By Administrator | October 8, 2009
Just because computing is done in the cloud, that doesn’t mean it has to insecure and subject to outages. Or so says the U.S. Defense Department who just put into operation their cloud computing services for military personnel. Originally launched a yearago, the platform, called RACE (Rapid Access Computing Environment), was initially used for testing and development of new applications. Now, the military says RACE is ready to go live…complete with 99.999% uptime – the same as their regular computing environment. Take that, Google!
Earlier this week, the Defense Information Systems Agency (DISA) announced that the RACE platform was now going into production mode and will be used to deliver cloud-based applications to military personnel. According to the San Francisco Chronicle, Henry Sienkiewicz, the technical program director of DISA’s computing services and RACE team, says the RACE platform is far more secure and stable than commercial cloud services, such as those offered by Google.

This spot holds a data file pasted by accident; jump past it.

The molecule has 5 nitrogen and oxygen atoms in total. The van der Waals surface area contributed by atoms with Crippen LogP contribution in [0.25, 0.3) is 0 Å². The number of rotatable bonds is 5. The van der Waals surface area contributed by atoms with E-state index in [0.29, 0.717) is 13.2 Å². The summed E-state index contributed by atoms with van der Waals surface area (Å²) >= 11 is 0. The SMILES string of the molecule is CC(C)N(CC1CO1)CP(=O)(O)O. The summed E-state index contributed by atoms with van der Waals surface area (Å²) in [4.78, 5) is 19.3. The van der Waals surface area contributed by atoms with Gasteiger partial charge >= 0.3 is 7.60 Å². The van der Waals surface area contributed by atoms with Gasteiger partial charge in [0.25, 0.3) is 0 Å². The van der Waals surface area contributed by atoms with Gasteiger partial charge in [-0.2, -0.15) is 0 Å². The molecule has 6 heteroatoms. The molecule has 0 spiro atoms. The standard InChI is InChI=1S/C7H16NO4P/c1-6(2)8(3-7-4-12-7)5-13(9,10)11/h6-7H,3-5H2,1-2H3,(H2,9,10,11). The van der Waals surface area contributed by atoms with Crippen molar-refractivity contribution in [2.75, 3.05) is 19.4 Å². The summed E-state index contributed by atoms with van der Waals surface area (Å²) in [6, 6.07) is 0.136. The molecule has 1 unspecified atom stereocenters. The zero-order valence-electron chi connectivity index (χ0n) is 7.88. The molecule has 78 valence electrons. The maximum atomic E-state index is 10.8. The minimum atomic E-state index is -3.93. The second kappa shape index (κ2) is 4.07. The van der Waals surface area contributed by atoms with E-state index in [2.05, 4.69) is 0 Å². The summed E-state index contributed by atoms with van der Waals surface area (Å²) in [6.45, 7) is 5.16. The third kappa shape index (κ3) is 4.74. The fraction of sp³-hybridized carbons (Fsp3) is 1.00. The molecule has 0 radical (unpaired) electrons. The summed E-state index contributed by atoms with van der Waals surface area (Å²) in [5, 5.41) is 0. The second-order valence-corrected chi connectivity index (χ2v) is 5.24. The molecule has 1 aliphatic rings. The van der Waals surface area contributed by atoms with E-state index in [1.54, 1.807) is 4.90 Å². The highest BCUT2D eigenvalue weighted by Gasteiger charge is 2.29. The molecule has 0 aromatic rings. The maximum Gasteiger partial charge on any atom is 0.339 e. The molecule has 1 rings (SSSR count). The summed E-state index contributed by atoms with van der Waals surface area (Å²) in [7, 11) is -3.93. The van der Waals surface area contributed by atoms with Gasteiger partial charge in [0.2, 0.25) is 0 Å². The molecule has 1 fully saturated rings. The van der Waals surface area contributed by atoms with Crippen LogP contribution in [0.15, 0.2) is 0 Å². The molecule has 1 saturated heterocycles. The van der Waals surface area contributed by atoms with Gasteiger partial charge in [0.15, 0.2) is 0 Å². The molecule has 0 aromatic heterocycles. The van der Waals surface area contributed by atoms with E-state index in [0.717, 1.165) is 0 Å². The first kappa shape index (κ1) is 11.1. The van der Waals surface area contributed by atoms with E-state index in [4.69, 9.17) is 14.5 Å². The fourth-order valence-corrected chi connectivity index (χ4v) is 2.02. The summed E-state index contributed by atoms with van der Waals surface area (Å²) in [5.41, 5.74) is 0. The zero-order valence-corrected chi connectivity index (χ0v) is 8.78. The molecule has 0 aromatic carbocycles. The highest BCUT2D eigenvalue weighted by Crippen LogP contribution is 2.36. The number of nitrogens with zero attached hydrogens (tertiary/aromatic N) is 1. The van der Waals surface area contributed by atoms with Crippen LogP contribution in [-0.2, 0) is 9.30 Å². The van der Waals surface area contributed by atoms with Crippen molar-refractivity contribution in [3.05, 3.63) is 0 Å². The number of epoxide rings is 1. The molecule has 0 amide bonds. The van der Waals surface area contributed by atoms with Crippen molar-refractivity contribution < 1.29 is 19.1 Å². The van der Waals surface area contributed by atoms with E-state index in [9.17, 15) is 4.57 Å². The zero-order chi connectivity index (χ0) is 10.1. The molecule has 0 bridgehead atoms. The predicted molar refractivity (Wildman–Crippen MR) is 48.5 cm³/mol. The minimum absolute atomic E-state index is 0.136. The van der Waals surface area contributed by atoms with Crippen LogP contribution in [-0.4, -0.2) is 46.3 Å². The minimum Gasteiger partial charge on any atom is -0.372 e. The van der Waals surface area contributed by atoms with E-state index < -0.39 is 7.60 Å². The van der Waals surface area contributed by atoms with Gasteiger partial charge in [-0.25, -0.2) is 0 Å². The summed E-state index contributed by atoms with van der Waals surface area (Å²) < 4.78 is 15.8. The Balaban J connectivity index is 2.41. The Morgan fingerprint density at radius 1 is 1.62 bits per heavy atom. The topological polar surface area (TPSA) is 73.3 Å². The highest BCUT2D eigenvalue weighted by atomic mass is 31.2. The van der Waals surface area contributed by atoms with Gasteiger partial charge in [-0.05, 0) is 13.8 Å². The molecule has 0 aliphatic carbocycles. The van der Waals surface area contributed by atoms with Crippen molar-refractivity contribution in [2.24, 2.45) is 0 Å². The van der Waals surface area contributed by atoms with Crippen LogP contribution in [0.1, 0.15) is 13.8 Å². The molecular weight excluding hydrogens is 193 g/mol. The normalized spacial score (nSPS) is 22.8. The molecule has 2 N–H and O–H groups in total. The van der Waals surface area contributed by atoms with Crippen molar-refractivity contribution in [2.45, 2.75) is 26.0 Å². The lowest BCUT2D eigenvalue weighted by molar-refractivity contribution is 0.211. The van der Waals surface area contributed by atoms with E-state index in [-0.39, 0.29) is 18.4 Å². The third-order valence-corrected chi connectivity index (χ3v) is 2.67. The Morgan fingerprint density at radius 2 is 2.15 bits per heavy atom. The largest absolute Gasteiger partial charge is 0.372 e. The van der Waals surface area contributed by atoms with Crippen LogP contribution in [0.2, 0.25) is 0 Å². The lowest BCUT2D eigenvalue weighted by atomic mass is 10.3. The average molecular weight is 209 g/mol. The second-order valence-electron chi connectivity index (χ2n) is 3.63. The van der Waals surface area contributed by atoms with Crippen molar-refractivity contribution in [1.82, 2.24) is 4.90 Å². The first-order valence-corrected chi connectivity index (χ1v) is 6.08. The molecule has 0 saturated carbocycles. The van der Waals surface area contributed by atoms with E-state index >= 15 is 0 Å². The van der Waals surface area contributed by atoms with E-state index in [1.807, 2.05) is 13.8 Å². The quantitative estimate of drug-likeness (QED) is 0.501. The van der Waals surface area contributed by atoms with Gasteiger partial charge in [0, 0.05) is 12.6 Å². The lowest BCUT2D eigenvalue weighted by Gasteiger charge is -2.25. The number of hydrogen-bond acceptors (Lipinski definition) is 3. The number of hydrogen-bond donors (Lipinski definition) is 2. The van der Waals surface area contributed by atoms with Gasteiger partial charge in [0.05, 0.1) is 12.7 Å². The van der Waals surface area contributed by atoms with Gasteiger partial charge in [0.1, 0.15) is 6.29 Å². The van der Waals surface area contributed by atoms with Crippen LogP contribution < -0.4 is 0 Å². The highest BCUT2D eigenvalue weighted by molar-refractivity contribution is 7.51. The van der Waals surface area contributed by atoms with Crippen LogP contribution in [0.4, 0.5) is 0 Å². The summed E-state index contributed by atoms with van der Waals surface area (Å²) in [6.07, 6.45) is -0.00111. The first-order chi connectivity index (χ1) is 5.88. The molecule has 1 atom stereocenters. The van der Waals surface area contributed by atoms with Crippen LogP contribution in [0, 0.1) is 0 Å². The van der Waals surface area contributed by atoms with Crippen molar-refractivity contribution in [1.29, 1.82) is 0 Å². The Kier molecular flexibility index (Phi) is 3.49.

He notes that the service-level agreements (SLAs) for all the hosted applications are the same as those offered in the operation’s traditional on-site computing environment – that is, 99.999% uptime. Google only offers 99.9% as does Amazon S3…and yes, those extra digits make a world of difference.
In addition, DISA also uses the same information assurance process (the process of managing information-related risks) for the RACE applications as it does to any apps running on the traditional, on-site computing platform. They’ve even cut the security accreditation process from 80 days to 40 thanks to built-in information insurance controls in RACE.
One of the most obvious benefits of a cloud computing infrastructure, though, is the speed of deployment. The cloud platform has cut the acquisition time for a new server from 6 months to 24 hours – a change that means DISA will now be able to rapidly deploy new applications to the military in record time. “That’s a must for worldwide missions with ever-changing computing requirements,” says Sienkiewicz.
RACE runs using VMware on HP blade servers. Defense Department customers can choose either Microsoft Windows or Red Hat Linux and are able to configure their server with up to 4 CPUs, 8 GBs of memory, and up to a terabyte of storage. Test servers are $500 per month and production servers are $1200 per month. Next year, RACE will be deployed on the DoD’s classified network (SIPRNet) as well.